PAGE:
The latest on the Republican presidential contenders wooing social conservatives at the annual Family Leadership Summit in Ames, Iowa, an event that's attracting thousands of potential Iowa caucus-goers. All times are local.
Several Republicans presidential candidates are vowing to stop illegal immigration. But Rick Santorum says the U.S. needs to curtail legal immigration as well.
The former Pennsylvania senator says the vast majority of immigrants coming into the U.S. — legally and illegally — are driving down wages for American-born workers.
Santorum tells Iowa evangelical voters on Saturday that "we need to hold the line and stop illegal immigration" while reducing legal immigration of unskilled workers by 25 percent. He says that will help bring up wages in the U.S.
Santorum is among 10 presidential candidates courting religious conservatives in Iowa. He won the state's caucuses in 2012, but faces strong competition for the evangelical vote in 2016.
Hillary Clinton may not be at Saturday's conservative Christian conference in Iowa, but that's not stopping some of the 2016 Republican presidential candidates who are there from taking shots at her.
Former Arkansas Gov. Mike Huckabee has told the audience about the Democratic front-runner's staff corralling reporters at a July 4 parade in New Hampshire. He says despite his ups and downs with media, he'd never use a rope to restrict reporters.
Florida Sen. Marco Rubio noted that while Clinton was talking about those living paycheck to paycheck, he actually knew people living that way.
Donald Trump told reporters he had the best chance of beating Clinton in a general election.
Texas Sen. Ted Cruz, however, declined to go after Clinton by name on Saturday and promised "not to impugn anyone's character" over the next 18 months. He says, however, he would point out his differences with other candidates on the issues.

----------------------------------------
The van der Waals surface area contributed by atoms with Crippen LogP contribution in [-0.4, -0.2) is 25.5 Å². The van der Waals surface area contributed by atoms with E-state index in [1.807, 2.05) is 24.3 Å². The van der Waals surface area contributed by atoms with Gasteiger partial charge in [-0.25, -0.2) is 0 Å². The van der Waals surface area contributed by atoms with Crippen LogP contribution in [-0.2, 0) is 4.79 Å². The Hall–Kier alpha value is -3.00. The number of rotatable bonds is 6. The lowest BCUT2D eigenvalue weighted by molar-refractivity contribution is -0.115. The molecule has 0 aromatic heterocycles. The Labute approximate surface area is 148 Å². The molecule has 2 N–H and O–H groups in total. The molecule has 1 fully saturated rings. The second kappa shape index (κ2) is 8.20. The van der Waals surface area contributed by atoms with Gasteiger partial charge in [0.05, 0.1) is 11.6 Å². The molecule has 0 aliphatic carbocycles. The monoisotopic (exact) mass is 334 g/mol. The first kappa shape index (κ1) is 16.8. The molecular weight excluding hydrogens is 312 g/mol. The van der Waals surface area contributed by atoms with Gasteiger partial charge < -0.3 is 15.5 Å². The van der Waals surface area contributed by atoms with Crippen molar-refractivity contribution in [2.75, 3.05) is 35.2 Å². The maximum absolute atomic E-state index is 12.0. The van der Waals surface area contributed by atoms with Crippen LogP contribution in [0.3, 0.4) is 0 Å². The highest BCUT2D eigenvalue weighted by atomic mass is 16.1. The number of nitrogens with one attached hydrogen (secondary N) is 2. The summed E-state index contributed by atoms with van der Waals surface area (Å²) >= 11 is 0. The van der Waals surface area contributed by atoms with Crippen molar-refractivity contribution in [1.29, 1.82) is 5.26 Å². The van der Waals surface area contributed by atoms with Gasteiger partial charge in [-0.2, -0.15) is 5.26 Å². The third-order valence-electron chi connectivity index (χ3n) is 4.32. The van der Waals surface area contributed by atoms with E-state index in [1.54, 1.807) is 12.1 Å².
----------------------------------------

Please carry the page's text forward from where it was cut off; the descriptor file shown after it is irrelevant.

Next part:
During a news conference after his appearance, Trump did not apologize but tried to clarify his remarks: "If a person is captured, they're a hero as far as I'm concerned. I don't like the job John McCain is doing in the Senate because he is not taking care of our veterans."
Trump said he avoided service in the Vietnam War through student deferments and a medical deferment, then said he didn't serve because "I was not a big fan of the Vietnam war." He added he wasn't a protester.
Other 2016 hopefuls were quick to attack Trump's comments. In a statement, former Texas Gov. Rick Perry said the remarks make Trump "unfit to be commander-in-chief." On Twitter, Louisiana Gov. Bobby Jindal said: "After Donald Trump spends six years in a POW camp, he can weigh in on John McCain's service." Former Florida Gov. Jeb Bush wrote on Twitter: "Enough with the slanderous attacks. @SenJohnMcCain and all our veterans — particularly POWs have earned our respect and admiration."
Republican presidential candidate Donald Trump is again criticizing a well-respected member of his own party.
Speaking at a conference of religious conservatives on Saturday, Trump was pressed on his recent description of Arizona Sen. John McCain as "a dummy."
The moderator, Republican pollster Frank Luntz, described McCain as "a war hero." McCain spent more than five years as a prisoner of war after his plane was shot down during combat in Vietnam.
Trump said McCain "is a war hero because he was captured. I like people who weren't captured."
Trump is among 10 GOP presidential candidates on the program for the Family Leader Summit in Ames, Iowa.
Donald Trump is currently running for president as a Republican. But while courting evangelical voters at the Family Values Summit in Ames, Iowa, on Saturday, he again refused to rule out a third-party run if he doesn't win the nomination.
Some Republican officials don't take the businessman and reality TV star's candidacy seriously. Others fear that heading a third-party, Trump could siphon votes away from the eventual Republican nominee and ultimately cost the GOP the presidency.
And when pressed, Trump again refused to apologize for his recent description of Mexican immigrants as "rapists" and "criminals." Instead, he says, he's "so proud of the fact that I got a dialogue started on illegal immigration."
Florida Sen. Marco Rubio is aggressively refuting the notion that he lacks experience compared with others in the Republican presidential field.
The 44-year-old freshman senator argues that he best understands the challenges Americans face today. He says he understands having to live paycheck to paycheck and notes that until recently he had student loans payments.
Rubio admits some of the candidates have more experience "on the issues we faced 18 years ago, but no one running has more experience on the issues we face right now, today, in the 21st century."
Rubio was the first presidential candidate to address the annual Family Leadership Summit. Nine more Republican prospects are scheduled to take the stage in Ames, Iowa.